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Hawaii Coffee Association Inks Deal with Oritain to Address Counterfeiting

roasted coffee

Addressing the issue of counterfeiting, the Hawaii Coffee Association (HCA) has signed a deal with the multinational agricultural traceability company Oritain to create a statewide “origin fingerprint.”

The financial terms of the deal have not been announced, although it comes a week ahead of the annual HCA conference, of which Oritain is a primary sponsor, taking place May 19-21 in Kailua-Kona.

“This partnership will allow us to sample green and roasted coffee to prove its origin,” HCA Executive Director Chris Manfredi said in announcement of the deal. “The effort will build Hawaii coffee traceability and integrity. It is designed to thwart counterfeiting and build marketability.”

With five offices in the United States, Europe and Oceania, Oritain is involved in verifying the geographic authenticity of a broad range of products — such as wools, cottons, denim, serums and fruits — for a variety of clients, including recently the Alliance for Coffee Excellence.

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According to the HCA, the agreement is designed to benefit coffee growers statewide, although the issue of counterfeiting has most prominently been associated with the Hawaiian region of Kona in recent decades.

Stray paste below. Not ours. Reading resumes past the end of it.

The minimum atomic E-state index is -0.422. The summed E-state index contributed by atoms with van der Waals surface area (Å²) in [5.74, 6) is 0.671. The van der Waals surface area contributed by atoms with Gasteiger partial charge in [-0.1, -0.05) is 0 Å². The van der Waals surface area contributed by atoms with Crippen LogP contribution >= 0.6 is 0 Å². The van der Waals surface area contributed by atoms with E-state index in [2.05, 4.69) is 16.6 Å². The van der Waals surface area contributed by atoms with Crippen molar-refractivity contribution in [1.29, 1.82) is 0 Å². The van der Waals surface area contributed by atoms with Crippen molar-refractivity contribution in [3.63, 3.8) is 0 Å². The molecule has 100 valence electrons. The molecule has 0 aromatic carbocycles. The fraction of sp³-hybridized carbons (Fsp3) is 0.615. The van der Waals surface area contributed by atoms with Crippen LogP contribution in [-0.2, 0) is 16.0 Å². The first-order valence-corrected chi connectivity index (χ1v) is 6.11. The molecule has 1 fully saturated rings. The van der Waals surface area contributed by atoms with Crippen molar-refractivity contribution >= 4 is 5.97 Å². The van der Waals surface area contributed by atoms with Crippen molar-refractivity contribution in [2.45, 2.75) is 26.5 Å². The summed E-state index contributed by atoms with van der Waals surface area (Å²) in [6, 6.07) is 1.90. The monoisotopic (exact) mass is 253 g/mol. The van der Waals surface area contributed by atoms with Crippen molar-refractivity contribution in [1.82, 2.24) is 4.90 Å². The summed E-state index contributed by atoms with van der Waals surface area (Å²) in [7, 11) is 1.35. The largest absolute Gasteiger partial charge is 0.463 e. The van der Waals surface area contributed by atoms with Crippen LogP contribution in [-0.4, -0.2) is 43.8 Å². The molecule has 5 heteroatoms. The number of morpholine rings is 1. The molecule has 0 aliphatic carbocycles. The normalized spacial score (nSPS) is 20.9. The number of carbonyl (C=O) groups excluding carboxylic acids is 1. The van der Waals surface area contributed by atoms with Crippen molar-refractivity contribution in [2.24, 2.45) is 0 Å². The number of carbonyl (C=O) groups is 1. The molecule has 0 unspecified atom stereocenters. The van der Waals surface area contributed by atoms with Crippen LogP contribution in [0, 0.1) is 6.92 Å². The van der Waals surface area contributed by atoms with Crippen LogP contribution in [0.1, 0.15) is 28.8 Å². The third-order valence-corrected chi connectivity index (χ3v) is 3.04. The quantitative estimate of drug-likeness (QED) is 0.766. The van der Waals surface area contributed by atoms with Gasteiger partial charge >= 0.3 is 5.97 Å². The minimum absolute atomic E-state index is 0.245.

In fact, current Hawaiian state laws and U.S. federal laws presently allow for a kind of legalized counterfeiting of Hawaiian-grown coffees. Roasted, packaged coffees need to only contain 10% of a regional Hawaiian coffee — such as Kona, Maui or Ka’u — to bear that region’s name on the finished product.

Further, numerous roasting companies and mainland United States grocers have agreed to settle in a high-profile lawsuit led by a group of Kona coffee farmers that alleges coffee labeled and sold as Kona doesn’t even contain the 10% minimum. A new state house bill calling for an impact study on potential revisions to labeling requirements is currently awaiting a signature from the governor.

In the most recent crop year, the USDA estimated that Hawaii produced approximately 5.1 million pounds of green coffee statewide, representing less than 1% of the world’s global coffee production. It is currently impossible to determine how much roasted coffee is sold in international markets as counterfeited Hawaiian coffee.

“Coffee counterfeiting is the bane of Hawaii-grown coffee,” Manfredi stated. “It represents unfair competition to Hawaii’s growers. It undermines our pricing and the generations of growers who have contributed to the exceptional quality associated with Hawaii’s brands.”

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